What Causes Vertigo and Dizziness?
August 2, 2022
Dizziness can be caused by a lot of things. Because your eyes, brain, ears, and nerves in your feet and spine work together to keep you balanced, you can feel dizzy if one of those things is not working right.
If you stand up one day and suddenly notice that you’re dizzy, you should call your doctor.
A doctor will look at your specific symptoms to diagnose the issue that is affecting you, but there are some common causes of dizziness:
If you feel like the room is spinning around you, you may have a unique kind of dizziness called vertigo. It often gets worse when you move your head. Vertigo usually results from a problem with the inner ear or part of the brain that controls balance. It can occur after a head injury or as you age. Problems with your inner ear can result in the wrong signals getting sent to your brain.
Some forms of vertigo can be treated with exercise. Others are caused by antibiotics.
If the nerves in your ears get inflamed, they can cause vertigo. The condition is caused by an infection, usually resulting from a virus. However, a middle ear infection or meningitis can also cause the problem. Symptoms of infection-caused dizziness include a sudden onset of dizziness and ringing ears. You may get nauseous, develop a fever, and experience ear pain.
- Meniere’s disease
This condition can cause intense vertigo that can last hours. Symptoms include pressure in the ear, ringing in your ears, hearing loss, and nausea. People with Meniere’s disease have too much fluid in the inner ear. Though no cure exists, it is typically treated with dietary changes and medicine to control the dizziness.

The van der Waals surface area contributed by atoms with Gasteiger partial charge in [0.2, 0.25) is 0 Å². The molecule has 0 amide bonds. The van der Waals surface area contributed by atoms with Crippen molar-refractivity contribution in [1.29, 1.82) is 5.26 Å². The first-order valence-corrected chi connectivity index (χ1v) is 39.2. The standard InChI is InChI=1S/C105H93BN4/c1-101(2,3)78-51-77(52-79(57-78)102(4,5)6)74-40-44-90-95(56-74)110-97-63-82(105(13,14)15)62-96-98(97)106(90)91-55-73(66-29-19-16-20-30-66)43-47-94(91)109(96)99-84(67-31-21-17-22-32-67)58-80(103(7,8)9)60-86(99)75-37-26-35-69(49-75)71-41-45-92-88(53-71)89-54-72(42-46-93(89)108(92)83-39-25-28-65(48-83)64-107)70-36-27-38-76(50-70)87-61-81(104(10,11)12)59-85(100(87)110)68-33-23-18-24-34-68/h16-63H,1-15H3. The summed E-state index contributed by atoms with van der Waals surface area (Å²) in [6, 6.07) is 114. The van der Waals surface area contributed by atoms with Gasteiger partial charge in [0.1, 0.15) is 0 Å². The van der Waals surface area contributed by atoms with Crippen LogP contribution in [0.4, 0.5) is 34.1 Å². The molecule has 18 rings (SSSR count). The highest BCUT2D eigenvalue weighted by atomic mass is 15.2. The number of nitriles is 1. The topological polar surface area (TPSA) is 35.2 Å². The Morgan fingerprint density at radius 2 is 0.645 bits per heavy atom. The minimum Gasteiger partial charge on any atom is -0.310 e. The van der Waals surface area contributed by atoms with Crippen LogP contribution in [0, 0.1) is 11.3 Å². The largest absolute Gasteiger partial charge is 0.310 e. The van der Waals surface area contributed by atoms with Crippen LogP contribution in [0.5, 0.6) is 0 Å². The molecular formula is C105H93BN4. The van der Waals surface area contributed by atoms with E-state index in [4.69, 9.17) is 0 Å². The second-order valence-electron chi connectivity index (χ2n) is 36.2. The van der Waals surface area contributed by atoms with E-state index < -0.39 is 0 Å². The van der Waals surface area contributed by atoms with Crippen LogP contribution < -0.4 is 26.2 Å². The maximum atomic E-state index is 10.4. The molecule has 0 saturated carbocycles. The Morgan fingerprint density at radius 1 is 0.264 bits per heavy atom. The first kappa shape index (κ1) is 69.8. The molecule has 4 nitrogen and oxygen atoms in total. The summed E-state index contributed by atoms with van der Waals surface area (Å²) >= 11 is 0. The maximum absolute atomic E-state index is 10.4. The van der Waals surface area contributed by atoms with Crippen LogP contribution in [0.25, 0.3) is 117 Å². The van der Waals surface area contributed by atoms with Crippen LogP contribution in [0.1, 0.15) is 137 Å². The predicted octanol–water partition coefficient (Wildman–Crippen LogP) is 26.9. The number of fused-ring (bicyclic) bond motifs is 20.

- Circulation problems
Dizziness can result from a blood flow problem. If you cannot pump sufficient oxygen-rich blood to the brain, you can feel lightheaded and even faint. Low blood flow may be caused by blood clots, heart failure, arterial obstructions, and irregular heartbeats. The problem can worsen with age.
- Medication issues
Several drugs can cause dizziness. Check with your doctor if you take:
- Antibiotics like gentamicin and streptomycin.
- Anti-seizure medications.
- Blood pressure medicine.
If you are severely dehydrated, your blood pressure can drop, your brain may not get enough oxygen, and you can feel dizzy. Other symptoms of dehydration include thirstiness, tiredness, and dark urine. To help with dehydration, drink plenty of water or fruit juice, and limit coffee, tea, and soda.
- Low Blood Sugar
Diabetics need to check their blood sugar levels frequently. You can get dizzy if the levels drop too low. That can also result in hunger, shakiness, sweating, and confusion. A quick fix is to eat or drink something with sugar, like juice or candy.
- Other causes
Dizziness can result from other illnesses, including:
- Stress or anxiety.
- Nervous-system problems like multiple sclerosis.
- Tumors in the brain or inner ear.
Get the Care You Need
Many cases of dizziness may go away, but you should consult a doctor, especially if you lose consciousness or fall. If you don’t have a doctor, Grady can help. If you need a primary care physician, call us at (404) 616-1000. We’ll arrange an appointment at a Primary Care Center near you. Doctors there can treat most conditions and provide access to Grady’s unparalleled medical specialty expertise.